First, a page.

if you could have seen the number of times my friend who started cljs a week ago was like "OH BOY THIS IS EXACTLY WHAT I NEEDED" while he was reading your re-frame's readme 😄


sent you a PM on reddit before noticing you're here on clojurians btw simple_smile


Hey, just read it. Thanks for the kind words!!


I've been exploring these issues of channels as streams and dealing with large volumes of inputs and while I can't give you a definitive answer I think I can share a few things that are worth considering.


First, its good to understand the inner workings of core.async channels a bit. Every channel has two queues: one for putters and one for takers, each 1024 in size. This is a given and is independent of buffering.


If you want to deal with back pressure then that's where the buffer comes in. You can size the buffer and pick a type that drops values either as fifo or lifo.


@mikethompson: for the re-frame main channel I don't think it makes sense to add a buffer - I think what you have is fine as is. When someone runs into the 1024 puts limit then they need to rethink their app.


@meow: music to my ears!! Thanks.


If the events in question aren't terribly important and can be dropped in response to back pressure then adding a buffered channel between the event source and the process of feeding those events on to re-frame is the way to go. That way the buffering and dropping is handled by core.async and is independent of timing and other browser issues.


That's the easy case.


If you want to deal with all the source data then you need to control that in a loop that is independent of re-frame or any other frame based mechanisms because those typically use a js requestAnimationFrame mechanism and browsers will slow down or stop the RAF loop for tabs that don't have the active focus.


Leading to increased back pressure on your channel.


If timing is really important, say to make a game appear smooth and at an appropriate speed given that the browser won't always be able to operate at 60fps or even necessarily at a fixed, slower rate, like 30fps, well now you are in a whole other world and will have to know quite a bit more about how timings really take place in the browser.


That's where I'm still getting up-to-speed. Google Closure has some tools for this in their async module.


I read through and there’s no mention of URLs and how to change them and dispatch and so on. Does re-frame work in a single URL?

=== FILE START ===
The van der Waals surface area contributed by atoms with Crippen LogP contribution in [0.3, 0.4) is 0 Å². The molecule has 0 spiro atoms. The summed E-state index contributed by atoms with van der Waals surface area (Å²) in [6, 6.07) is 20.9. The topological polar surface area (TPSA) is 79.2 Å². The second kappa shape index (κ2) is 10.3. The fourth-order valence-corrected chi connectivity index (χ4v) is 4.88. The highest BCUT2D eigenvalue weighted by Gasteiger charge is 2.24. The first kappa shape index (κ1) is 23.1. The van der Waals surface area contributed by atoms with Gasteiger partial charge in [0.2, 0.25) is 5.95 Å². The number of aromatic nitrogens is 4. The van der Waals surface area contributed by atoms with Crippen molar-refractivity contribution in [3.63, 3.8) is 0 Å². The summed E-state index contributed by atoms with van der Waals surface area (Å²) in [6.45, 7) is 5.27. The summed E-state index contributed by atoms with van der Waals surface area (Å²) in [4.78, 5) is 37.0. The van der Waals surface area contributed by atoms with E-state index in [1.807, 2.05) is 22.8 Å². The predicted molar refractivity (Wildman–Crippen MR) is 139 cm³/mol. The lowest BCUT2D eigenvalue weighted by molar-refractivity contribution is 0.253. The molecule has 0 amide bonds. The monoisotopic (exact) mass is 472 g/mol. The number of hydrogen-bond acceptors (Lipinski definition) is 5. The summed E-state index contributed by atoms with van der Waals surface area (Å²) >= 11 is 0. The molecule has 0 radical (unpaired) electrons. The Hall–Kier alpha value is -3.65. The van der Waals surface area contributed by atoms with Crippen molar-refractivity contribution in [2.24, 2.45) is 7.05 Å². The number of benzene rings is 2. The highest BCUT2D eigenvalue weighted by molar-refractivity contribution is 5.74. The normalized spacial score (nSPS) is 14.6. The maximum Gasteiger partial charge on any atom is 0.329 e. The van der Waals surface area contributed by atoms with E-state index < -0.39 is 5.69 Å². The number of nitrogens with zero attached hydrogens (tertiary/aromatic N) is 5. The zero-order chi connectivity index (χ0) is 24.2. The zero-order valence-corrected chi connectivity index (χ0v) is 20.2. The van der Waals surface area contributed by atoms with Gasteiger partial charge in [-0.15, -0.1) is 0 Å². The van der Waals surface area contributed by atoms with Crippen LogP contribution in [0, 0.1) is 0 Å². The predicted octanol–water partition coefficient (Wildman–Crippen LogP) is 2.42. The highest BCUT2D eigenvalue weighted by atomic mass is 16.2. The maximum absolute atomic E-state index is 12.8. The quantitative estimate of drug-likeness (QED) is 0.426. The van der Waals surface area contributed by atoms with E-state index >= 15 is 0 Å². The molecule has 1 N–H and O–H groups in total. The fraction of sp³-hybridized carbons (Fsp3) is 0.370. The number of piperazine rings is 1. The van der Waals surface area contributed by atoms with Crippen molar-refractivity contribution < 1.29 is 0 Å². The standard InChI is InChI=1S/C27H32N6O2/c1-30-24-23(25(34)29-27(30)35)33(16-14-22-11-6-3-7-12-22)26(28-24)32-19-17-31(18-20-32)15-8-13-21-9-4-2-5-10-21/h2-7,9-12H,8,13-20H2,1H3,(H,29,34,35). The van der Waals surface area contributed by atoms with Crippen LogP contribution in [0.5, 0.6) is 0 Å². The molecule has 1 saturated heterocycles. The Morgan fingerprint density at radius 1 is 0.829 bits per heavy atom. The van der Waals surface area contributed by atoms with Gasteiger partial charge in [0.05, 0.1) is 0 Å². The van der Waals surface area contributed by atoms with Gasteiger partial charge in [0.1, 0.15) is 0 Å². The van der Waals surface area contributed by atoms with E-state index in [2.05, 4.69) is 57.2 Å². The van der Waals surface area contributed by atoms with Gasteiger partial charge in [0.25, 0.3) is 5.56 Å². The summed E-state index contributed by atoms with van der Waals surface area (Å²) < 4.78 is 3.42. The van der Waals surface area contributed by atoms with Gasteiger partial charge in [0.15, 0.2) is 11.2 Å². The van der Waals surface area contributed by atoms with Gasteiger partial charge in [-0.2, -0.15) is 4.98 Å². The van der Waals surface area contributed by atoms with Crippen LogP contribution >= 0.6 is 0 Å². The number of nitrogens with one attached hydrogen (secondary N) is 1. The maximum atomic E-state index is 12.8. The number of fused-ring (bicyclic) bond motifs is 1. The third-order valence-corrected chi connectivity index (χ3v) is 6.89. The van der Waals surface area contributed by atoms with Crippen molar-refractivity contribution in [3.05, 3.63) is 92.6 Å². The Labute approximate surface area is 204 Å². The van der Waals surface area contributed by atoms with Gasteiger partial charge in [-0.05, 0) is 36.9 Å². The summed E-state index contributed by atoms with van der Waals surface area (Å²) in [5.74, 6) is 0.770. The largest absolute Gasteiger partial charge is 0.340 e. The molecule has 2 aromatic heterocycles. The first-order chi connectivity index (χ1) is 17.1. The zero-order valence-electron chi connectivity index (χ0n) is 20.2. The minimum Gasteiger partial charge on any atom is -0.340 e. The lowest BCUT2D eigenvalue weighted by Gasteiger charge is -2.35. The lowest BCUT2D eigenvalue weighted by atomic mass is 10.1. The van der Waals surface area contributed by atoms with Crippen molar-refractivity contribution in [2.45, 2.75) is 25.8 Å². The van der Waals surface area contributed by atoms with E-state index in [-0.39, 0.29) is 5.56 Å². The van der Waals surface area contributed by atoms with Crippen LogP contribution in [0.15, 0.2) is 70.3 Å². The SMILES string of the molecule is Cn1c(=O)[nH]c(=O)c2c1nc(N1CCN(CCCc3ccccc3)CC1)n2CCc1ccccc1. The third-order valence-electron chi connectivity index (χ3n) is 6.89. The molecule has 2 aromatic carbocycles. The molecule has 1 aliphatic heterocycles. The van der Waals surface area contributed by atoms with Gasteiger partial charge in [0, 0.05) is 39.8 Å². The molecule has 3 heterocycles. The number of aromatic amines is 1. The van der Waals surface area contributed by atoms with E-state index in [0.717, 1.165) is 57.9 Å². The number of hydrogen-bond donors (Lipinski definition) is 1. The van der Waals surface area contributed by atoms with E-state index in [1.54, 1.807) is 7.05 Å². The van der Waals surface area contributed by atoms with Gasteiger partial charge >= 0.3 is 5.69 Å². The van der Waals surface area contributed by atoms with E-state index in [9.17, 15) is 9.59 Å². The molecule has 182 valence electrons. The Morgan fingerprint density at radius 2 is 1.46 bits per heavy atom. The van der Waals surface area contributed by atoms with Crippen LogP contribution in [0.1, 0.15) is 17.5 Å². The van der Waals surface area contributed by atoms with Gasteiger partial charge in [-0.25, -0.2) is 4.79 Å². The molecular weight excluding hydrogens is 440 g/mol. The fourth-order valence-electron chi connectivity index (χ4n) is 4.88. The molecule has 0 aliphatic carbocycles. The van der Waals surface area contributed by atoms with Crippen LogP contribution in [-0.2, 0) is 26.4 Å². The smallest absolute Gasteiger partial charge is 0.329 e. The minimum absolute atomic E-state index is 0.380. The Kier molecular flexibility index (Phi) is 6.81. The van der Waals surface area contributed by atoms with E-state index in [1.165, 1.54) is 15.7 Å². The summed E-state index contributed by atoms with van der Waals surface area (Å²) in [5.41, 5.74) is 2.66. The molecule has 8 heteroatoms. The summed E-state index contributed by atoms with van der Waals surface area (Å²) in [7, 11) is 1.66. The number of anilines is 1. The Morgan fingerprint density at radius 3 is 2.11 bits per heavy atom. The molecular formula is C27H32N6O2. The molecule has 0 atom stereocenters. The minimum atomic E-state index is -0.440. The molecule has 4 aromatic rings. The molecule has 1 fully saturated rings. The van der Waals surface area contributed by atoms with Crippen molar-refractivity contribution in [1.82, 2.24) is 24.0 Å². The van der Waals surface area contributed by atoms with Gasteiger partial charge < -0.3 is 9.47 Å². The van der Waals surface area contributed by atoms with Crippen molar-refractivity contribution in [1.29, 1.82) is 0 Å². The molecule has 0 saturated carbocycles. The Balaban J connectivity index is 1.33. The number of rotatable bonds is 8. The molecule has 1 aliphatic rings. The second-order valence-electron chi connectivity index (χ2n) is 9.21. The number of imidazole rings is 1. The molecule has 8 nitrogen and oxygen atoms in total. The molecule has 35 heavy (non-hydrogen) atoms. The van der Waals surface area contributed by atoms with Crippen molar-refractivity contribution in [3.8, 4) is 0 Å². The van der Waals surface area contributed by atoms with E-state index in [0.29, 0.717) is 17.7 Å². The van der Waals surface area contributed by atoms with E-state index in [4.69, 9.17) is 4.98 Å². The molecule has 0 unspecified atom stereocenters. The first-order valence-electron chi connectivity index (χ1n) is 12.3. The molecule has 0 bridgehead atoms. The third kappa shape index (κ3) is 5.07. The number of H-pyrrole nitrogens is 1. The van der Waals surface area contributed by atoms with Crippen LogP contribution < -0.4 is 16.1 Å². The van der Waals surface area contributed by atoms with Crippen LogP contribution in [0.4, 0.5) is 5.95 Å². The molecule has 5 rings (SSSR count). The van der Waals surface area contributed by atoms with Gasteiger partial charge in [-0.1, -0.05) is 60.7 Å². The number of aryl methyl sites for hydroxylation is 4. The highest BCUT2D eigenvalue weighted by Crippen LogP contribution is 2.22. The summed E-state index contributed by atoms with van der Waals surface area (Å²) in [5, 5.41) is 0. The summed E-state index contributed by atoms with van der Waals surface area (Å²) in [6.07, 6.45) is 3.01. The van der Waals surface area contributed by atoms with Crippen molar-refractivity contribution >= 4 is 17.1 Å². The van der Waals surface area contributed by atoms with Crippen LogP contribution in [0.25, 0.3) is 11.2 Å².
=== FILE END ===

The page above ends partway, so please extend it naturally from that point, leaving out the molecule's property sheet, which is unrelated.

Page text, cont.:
@mikethompson: I hope that all makes sense. This is something I'm still learning but thought it might be useful in general.


This wiki page might be useful in terms of lessons learned, such as how awesome transducers are for channel data transformations:


@jhchabran: I hope that helps some. Your kind of situation where you have a firehose of data streaming in is the kind of thing I have in the back of my mind as I've been exploring this issue. Would love to see how your app shapes up.


In short, the browser event loop is never faster than 60 frames per second so you can't feed it more events than it can handle in that timeframe of 16.667 ms for each frame. That applies to the event loop in re-frame as well. So the main event loop needs to be fast and primarily focused on what you want to display in the next frame update.


@pupeno: SPAs == Single Page Applications, they have no routing to different URLs


darwin: well, many SPAs frameworks update the URL so that if you pass the URL to someone else it’ll load the same part of the application. For example, EmberJS makes that straightforward and easy. Without that, apps behave like they flash apps. And yes, that makes SPA a misnomer, but there are very few real SPAs out there. Look at the one that started it all, Google Maps, it constantly updates the URL to represent your current view as best as possible.


call it whatever you like, you could use something like secretary lib, but that is not routing to different urls, same url with subset of app’s state encoded in url hash


I know about secretary and silk and bidi.


But it looks like reframe is not doing anything with the URL, so all that needs to be manually wiring and the way reframe handles state, it looks like it would be a horrible hack. This is my question.


@pupeno: I'm not sure if any of the react-based libraries in clojurescript do any kind of automatic url updating: om, reagent, re-frame, quiescent, freactive, etc.


I could be wrong, and am curious to know.


why hack? keep routing state in your app-db, when url changes by user action, call re-frame’s dispatch to change that state, from the opposite direction: subscribe to that routing info in app-db, when it changes, update the hash, without triggering dispatch


@meow: yeah, I’m curious too. I wish there was an emberjs-like URL handling built on top of react.


darwin: well, I never used reframe before, so I don’t have a good mental model of how a finished app looks like. An all the documentation I seen there’s not a single mention of URLs which makes me thing I might be going against the grain of the library by using URLs.


IMO re-frame does not want to care about “outer world”, it is your job to map app state changes to changes of the world around and dispatch proper commands to modify app state in reaction to world events, re-frame even does not care about react/reagent/whatever-you-use to present your app state to the user


@jhchabran: You might find this useful:

(defn listen-next-tick!
  (letfn [(step [] (if (callback) (goog.async.nextTick step)))]
    (goog.async.nextTick step)))


mm, I’m having some trouble understand what it does, could you provide an example ?


I believe that listen-next-tick! is the fastest looping mechanism for js that plays nicely with the js event loop